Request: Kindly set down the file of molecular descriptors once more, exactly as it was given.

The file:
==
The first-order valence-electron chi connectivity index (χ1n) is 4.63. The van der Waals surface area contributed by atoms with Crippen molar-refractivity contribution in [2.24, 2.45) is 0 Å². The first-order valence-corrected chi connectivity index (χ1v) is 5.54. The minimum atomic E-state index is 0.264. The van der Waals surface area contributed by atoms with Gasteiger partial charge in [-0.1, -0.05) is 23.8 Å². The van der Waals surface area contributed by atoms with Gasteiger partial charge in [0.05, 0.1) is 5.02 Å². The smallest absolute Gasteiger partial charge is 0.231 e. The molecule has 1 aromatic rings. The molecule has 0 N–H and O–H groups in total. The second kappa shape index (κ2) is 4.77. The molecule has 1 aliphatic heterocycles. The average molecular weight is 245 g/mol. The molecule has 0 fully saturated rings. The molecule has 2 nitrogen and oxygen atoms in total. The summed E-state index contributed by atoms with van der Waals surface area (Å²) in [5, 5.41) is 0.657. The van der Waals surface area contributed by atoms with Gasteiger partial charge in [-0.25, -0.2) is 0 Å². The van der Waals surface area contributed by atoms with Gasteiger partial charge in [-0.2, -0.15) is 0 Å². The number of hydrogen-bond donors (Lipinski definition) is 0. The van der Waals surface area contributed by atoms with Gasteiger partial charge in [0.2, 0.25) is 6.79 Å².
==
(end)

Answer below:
The first-order valence-electron chi connectivity index (χ1n) is 4.63. The van der Waals surface area contributed by atoms with Crippen molar-refractivity contribution in [2.24, 2.45) is 0 Å². The first-order valence-corrected chi connectivity index (χ1v) is 5.54. The minimum atomic E-state index is 0.264. The van der Waals surface area contributed by atoms with Gasteiger partial charge in [-0.1, -0.05) is 23.8 Å². The van der Waals surface area contributed by atoms with Gasteiger partial charge in [0.05, 0.1) is 5.02 Å². The smallest absolute Gasteiger partial charge is 0.231 e. The molecule has 1 aromatic rings. The molecule has 0 N–H and O–H groups in total. The second kappa shape index (κ2) is 4.77. The molecule has 1 aliphatic heterocycles. The average molecular weight is 245 g/mol. The molecule has 0 fully saturated rings. The molecule has 2 nitrogen and oxygen atoms in total. The summed E-state index contributed by atoms with van der Waals surface area (Å²) in [5, 5.41) is 0.657. The van der Waals surface area contributed by atoms with Gasteiger partial charge in [-0.25, -0.2) is 0 Å². The van der Waals surface area contributed by atoms with Gasteiger partial charge in [-0.2, -0.15) is 0 Å². The number of hydrogen-bond donors (Lipinski definition) is 0. The van der Waals surface area contributed by atoms with Gasteiger partial charge in [0.2, 0.25) is 6.79 Å².